Iceland will announce on Monday a €1.5bn ($2.1bn, £1.3bn) recapitalisation of its banking sector and unveil a deal to hand control of two of the country’s healthy new banks to foreign creditors.
The steps mark an important milestone in efforts to rebuild Iceland’s shattered banks and reintegrate the north Atlantic island nation into the international financial system.
The government will issue bonds worth IKr270bn ($2.1bn) next month to three new banks set up last year after the country’s three main banks fell victim to the global credit crunch.
Creditors to the failed banks, will be offered equity stakes in two of the new banks as compensation for healthy assets that were salvaged from the ruins last October.
A provisional agreement was reached on Friday after weeks of difficult negotiations, clearing the way for the long-awaited recapitalisation, according to people involved in negotiations.
The deal is the latest in a series of steps aimed at restoring trust in Iceland’s financial system and stabilising its broader economy.
Last week, the Icelandic parliament voted to start negotiations to join the European Union .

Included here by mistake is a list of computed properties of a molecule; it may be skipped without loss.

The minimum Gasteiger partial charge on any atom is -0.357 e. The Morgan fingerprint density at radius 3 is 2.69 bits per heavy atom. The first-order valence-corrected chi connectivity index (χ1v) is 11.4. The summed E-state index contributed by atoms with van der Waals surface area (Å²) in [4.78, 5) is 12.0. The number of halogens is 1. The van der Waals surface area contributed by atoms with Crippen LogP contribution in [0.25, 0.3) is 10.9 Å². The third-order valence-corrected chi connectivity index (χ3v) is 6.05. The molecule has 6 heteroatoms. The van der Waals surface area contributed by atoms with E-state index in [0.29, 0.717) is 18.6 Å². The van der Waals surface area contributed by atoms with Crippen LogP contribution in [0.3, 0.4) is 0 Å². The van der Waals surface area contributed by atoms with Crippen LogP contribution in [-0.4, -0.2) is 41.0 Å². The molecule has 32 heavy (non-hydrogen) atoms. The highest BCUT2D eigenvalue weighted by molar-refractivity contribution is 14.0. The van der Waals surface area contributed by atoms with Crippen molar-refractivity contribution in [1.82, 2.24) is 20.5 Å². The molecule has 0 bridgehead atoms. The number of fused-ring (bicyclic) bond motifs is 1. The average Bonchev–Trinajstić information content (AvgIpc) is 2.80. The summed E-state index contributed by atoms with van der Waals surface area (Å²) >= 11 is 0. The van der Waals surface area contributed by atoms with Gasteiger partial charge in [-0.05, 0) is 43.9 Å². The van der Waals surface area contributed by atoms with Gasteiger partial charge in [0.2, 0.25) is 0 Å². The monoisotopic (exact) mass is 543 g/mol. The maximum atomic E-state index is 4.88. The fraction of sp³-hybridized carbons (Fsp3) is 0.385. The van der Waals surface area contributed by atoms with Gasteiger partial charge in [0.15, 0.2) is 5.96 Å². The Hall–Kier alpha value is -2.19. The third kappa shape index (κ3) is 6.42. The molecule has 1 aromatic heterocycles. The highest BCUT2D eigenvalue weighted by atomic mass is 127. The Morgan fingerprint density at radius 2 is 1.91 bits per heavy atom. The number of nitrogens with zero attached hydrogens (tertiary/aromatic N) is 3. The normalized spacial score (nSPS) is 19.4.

In another breakthrough, the government last month agreed a deal to reimburse billions of pounds and euros lost by British and Dutch savers in Icelandic bank accounts.
Restructuring its banks, repaying creditors and stabilising its currency were all conditions of the $10bn rescue package granted to Iceland by the International Monetary Fund and European countries last year.
The capital injection to be announced by the government on Monday would increase the core tier one capital ratios of the new banks to about 12 per cent – in line with international standards.
Under the provisional deal, creditors to the failed banks will be offered controlling stakes in New Kaupthing Bank and Islandsbanki, which inherited the healthy assets of the failed Kaupthing and Glitnir banks, respectively.
The agreement was struck with the “resolution committees” set up by the government to unravel the failed banks but creditors were closely involved and are expected to give approval.
The deal would compensate creditors only for the assets transferred to the new banks, which represent just a fraction of the $60bn owed to foreign lenders. But it clears a crucial hurdle towards building a new bank system and starting the process of cleaning up bad assets in the failed banks.
“It was important that we reached an agreement with creditors rather than it ending up in litigation,” said an Icelandic official.
A formal deal has not yet been struck concerning assets taken from Landsbanki, the third failed bank, because its foreign entanglements – including heavy liabilities to the UK and Dutch governments – are the most complex. People familiar with negotiations said an outline deal was in place and would be finalised by the end of July.
Negotiations were led by Hawkpoint, a British financial advisory firm, appointed by the Icelandic government to oversee the process.
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